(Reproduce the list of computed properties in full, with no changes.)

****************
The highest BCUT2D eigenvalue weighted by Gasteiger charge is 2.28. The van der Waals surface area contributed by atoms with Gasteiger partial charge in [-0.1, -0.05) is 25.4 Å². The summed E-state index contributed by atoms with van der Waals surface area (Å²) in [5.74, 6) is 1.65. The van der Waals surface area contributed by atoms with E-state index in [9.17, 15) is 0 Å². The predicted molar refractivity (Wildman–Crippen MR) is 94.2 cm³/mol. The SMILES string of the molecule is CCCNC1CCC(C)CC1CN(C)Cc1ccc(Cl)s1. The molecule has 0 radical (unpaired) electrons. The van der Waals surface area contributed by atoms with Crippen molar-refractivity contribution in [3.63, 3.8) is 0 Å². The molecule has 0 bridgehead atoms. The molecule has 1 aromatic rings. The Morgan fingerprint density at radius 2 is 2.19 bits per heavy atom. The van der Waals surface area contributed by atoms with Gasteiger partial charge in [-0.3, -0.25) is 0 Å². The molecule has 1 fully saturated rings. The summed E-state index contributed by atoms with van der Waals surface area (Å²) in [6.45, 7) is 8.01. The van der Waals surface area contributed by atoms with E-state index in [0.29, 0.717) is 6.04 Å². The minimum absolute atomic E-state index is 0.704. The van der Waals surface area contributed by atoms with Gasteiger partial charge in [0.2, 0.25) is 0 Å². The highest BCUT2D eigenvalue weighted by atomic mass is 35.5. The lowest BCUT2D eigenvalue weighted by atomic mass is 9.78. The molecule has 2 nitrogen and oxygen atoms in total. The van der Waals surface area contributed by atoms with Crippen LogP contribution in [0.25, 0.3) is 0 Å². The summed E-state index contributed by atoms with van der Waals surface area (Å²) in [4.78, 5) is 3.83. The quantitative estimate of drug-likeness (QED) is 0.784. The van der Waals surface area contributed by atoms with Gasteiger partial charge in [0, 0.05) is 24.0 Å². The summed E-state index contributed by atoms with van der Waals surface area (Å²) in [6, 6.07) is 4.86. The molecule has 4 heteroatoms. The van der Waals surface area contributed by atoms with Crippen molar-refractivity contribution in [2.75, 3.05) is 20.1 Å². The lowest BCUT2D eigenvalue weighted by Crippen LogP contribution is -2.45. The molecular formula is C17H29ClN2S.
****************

The highest BCUT2D eigenvalue weighted by Gasteiger charge is 2.28. The van der Waals surface area contributed by atoms with Gasteiger partial charge in [-0.1, -0.05) is 25.4 Å². The summed E-state index contributed by atoms with van der Waals surface area (Å²) in [5.74, 6) is 1.65. The van der Waals surface area contributed by atoms with E-state index in [9.17, 15) is 0 Å². The predicted molar refractivity (Wildman–Crippen MR) is 94.2 cm³/mol. The SMILES string of the molecule is CCCNC1CCC(C)CC1CN(C)Cc1ccc(Cl)s1. The molecule has 0 radical (unpaired) electrons. The van der Waals surface area contributed by atoms with Crippen molar-refractivity contribution in [3.63, 3.8) is 0 Å². The molecule has 0 bridgehead atoms. The molecule has 1 aromatic rings. The Morgan fingerprint density at radius 2 is 2.19 bits per heavy atom. The van der Waals surface area contributed by atoms with Gasteiger partial charge in [-0.3, -0.25) is 0 Å². The molecule has 1 fully saturated rings. The summed E-state index contributed by atoms with van der Waals surface area (Å²) in [6.45, 7) is 8.01. The van der Waals surface area contributed by atoms with E-state index in [0.29, 0.717) is 6.04 Å². The minimum absolute atomic E-state index is 0.704. The van der Waals surface area contributed by atoms with Gasteiger partial charge in [0.2, 0.25) is 0 Å². The highest BCUT2D eigenvalue weighted by atomic mass is 35.5. The lowest BCUT2D eigenvalue weighted by atomic mass is 9.78. The molecule has 2 nitrogen and oxygen atoms in total. The van der Waals surface area contributed by atoms with Crippen LogP contribution in [0.25, 0.3) is 0 Å². The summed E-state index contributed by atoms with van der Waals surface area (Å²) in [4.78, 5) is 3.83. The quantitative estimate of drug-likeness (QED) is 0.784. The van der Waals surface area contributed by atoms with Gasteiger partial charge in [0, 0.05) is 24.0 Å². The summed E-state index contributed by atoms with van der Waals surface area (Å²) in [6, 6.07) is 4.86. The molecule has 4 heteroatoms. The van der Waals surface area contributed by atoms with Crippen molar-refractivity contribution in [2.75, 3.05) is 20.1 Å². The lowest BCUT2D eigenvalue weighted by Crippen LogP contribution is -2.45. The molecular formula is C17H29ClN2S.